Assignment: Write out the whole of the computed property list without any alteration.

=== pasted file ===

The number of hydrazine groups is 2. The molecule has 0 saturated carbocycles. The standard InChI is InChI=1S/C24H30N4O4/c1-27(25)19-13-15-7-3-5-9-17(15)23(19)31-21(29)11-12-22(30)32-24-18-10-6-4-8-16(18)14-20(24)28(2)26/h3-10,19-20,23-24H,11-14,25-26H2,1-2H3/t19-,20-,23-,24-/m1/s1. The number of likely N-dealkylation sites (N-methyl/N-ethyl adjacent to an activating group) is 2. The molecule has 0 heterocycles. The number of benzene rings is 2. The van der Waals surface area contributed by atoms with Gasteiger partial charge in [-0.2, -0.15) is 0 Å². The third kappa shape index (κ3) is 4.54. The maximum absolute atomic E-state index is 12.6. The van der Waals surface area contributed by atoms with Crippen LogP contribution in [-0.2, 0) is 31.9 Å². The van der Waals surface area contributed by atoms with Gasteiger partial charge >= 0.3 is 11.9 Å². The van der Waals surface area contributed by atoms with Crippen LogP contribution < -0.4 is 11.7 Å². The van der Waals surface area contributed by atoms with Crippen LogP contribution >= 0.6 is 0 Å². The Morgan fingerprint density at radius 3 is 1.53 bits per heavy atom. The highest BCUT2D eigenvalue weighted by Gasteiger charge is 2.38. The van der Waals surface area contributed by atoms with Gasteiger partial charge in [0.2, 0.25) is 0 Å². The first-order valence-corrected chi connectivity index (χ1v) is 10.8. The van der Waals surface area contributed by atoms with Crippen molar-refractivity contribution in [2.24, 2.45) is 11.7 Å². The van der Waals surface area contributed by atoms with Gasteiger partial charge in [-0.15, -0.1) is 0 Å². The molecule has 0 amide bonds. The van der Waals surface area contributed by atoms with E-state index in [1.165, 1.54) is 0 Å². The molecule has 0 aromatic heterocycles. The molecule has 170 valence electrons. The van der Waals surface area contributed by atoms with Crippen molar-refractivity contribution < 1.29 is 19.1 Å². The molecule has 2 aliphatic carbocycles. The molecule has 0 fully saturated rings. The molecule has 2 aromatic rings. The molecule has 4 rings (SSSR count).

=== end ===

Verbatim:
The number of hydrazine groups is 2. The molecule has 0 saturated carbocycles. The standard InChI is InChI=1S/C24H30N4O4/c1-27(25)19-13-15-7-3-5-9-17(15)23(19)31-21(29)11-12-22(30)32-24-18-10-6-4-8-16(18)14-20(24)28(2)26/h3-10,19-20,23-24H,11-14,25-26H2,1-2H3/t19-,20-,23-,24-/m1/s1. The number of likely N-dealkylation sites (N-methyl/N-ethyl adjacent to an activating group) is 2. The molecule has 0 heterocycles. The number of benzene rings is 2. The van der Waals surface area contributed by atoms with Gasteiger partial charge in [-0.2, -0.15) is 0 Å². The third kappa shape index (κ3) is 4.54. The maximum absolute atomic E-state index is 12.6. The van der Waals surface area contributed by atoms with Crippen LogP contribution in [-0.2, 0) is 31.9 Å². The van der Waals surface area contributed by atoms with Gasteiger partial charge >= 0.3 is 11.9 Å². The van der Waals surface area contributed by atoms with Crippen LogP contribution < -0.4 is 11.7 Å². The van der Waals surface area contributed by atoms with Crippen LogP contribution >= 0.6 is 0 Å². The Morgan fingerprint density at radius 3 is 1.53 bits per heavy atom. The highest BCUT2D eigenvalue weighted by Gasteiger charge is 2.38. The van der Waals surface area contributed by atoms with Gasteiger partial charge in [0.2, 0.25) is 0 Å². The first-order valence-corrected chi connectivity index (χ1v) is 10.8. The van der Waals surface area contributed by atoms with Crippen molar-refractivity contribution in [2.24, 2.45) is 11.7 Å². The van der Waals surface area contributed by atoms with Gasteiger partial charge in [-0.15, -0.1) is 0 Å². The molecule has 0 amide bonds. The van der Waals surface area contributed by atoms with E-state index in [1.165, 1.54) is 0 Å². The molecule has 0 aromatic heterocycles. The molecule has 170 valence electrons. The van der Waals surface area contributed by atoms with Crippen molar-refractivity contribution < 1.29 is 19.1 Å². The molecule has 2 aliphatic carbocycles. The molecule has 0 fully saturated rings. The molecule has 2 aromatic rings. The molecule has 4 rings (SSSR count).